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I recently installed Trisquel 8.0 LTS (Flidas) on my Desktop PC which was running on Trisquel 7.0 for 4 year. The system became very slow. When I check the RAM and CPU Usage, I found that CPU is almost at 100 % I tun top to see what is going wrong and found that unattended-upgr is consuming whole CPU.

enter image description here

I tried to kill it by PID using sudo kill 1803 but after sometime, it started again automatically. I know that Unattended Upgrades are purposed to install important security updates automatically, however I need to disable it being launched automatically.

How do I do that?

marked as duplicate by Stephen Kitt, telcoM, Community Sep 22 '18 at 15:53

This question has been asked before and already has an answer. If those answers do not fully address your question, please ask a new question.

  • @StephenKitt This answer looks good and useful. I'll try it (currently powercut due to rain). – Pandya Sep 22 '18 at 14:19
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You would need to stop the automatic updater as follows:

Run the following command

sudo dpkg-reconfigure -plow unattended-upgrades

You'll see prompt for Configuring unattended-upgrades :

enter image description here

Select No to disable automatic download and install of updates and press Enter.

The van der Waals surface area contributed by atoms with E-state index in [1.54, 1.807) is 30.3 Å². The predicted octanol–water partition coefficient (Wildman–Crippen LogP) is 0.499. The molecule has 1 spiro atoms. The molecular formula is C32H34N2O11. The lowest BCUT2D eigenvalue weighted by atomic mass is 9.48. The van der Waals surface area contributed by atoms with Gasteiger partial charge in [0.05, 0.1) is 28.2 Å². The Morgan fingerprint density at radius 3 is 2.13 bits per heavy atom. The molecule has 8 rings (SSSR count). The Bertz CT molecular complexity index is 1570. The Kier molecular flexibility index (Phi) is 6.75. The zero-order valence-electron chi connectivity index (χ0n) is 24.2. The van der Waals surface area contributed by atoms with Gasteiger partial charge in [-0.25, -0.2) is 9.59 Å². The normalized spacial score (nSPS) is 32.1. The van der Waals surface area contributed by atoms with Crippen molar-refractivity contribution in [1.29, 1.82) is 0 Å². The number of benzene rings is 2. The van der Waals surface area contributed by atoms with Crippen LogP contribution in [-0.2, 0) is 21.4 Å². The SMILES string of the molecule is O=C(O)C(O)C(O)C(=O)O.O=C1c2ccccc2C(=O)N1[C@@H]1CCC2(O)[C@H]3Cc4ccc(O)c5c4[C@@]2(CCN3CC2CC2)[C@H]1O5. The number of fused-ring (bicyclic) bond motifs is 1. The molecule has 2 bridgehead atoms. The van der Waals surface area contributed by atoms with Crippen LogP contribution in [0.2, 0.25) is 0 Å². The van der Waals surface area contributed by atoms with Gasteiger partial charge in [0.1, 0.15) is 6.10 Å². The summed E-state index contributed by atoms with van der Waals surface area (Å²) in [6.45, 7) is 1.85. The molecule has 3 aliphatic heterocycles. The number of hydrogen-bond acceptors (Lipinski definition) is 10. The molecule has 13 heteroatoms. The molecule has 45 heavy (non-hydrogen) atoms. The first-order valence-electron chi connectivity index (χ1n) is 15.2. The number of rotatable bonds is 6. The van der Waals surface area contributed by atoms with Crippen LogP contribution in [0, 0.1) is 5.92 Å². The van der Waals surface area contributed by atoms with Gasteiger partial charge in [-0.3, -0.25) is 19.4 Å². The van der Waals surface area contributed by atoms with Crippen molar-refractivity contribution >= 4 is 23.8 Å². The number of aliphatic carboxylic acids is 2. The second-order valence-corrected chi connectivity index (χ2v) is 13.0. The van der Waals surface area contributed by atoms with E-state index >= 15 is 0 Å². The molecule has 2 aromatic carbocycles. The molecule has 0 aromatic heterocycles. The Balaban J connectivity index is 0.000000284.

For more information on configuring packages, see man dpkg-reconfigure

--configure package...|-a|--pending
          Configure a package which has been unpacked but not yet  config‐
          ured.   If  -a  or  --pending  is  given instead of package, all
          unpacked but unconfigured packages are configured.

          Configuring consists of the following steps:

          1.  Unpack  the  conffiles, and at the same time back up the old
          conffiles, so that they can be restored if something goes wrong.

          2. Run postinst script, if provided by the package

dpkg-reconfigure - reconfigure an already installed package

   -pvalue, --priority=value
       Specify the minimum priority of question that will be displayed.
       dpkg-reconfigure normally shows low priority questions no matter
       what your default priority is. See debconf(7) for a list.

   -a, --all
       Reconfigure all installed packages that use debconf. Warning: this
       may take a long time.

--no-reload
           Prevent dpkg-reconfigure from reloading templates. Use with caution; this will prevent
           dpkg-reconfigure from repairing broken templates databases.  However, it may be useful
           in constrained environments where rewriting the templates database is expensive.
  • 1
    I've just revised the answer to include more information. – Pandya Sep 22 '18 at 16:03

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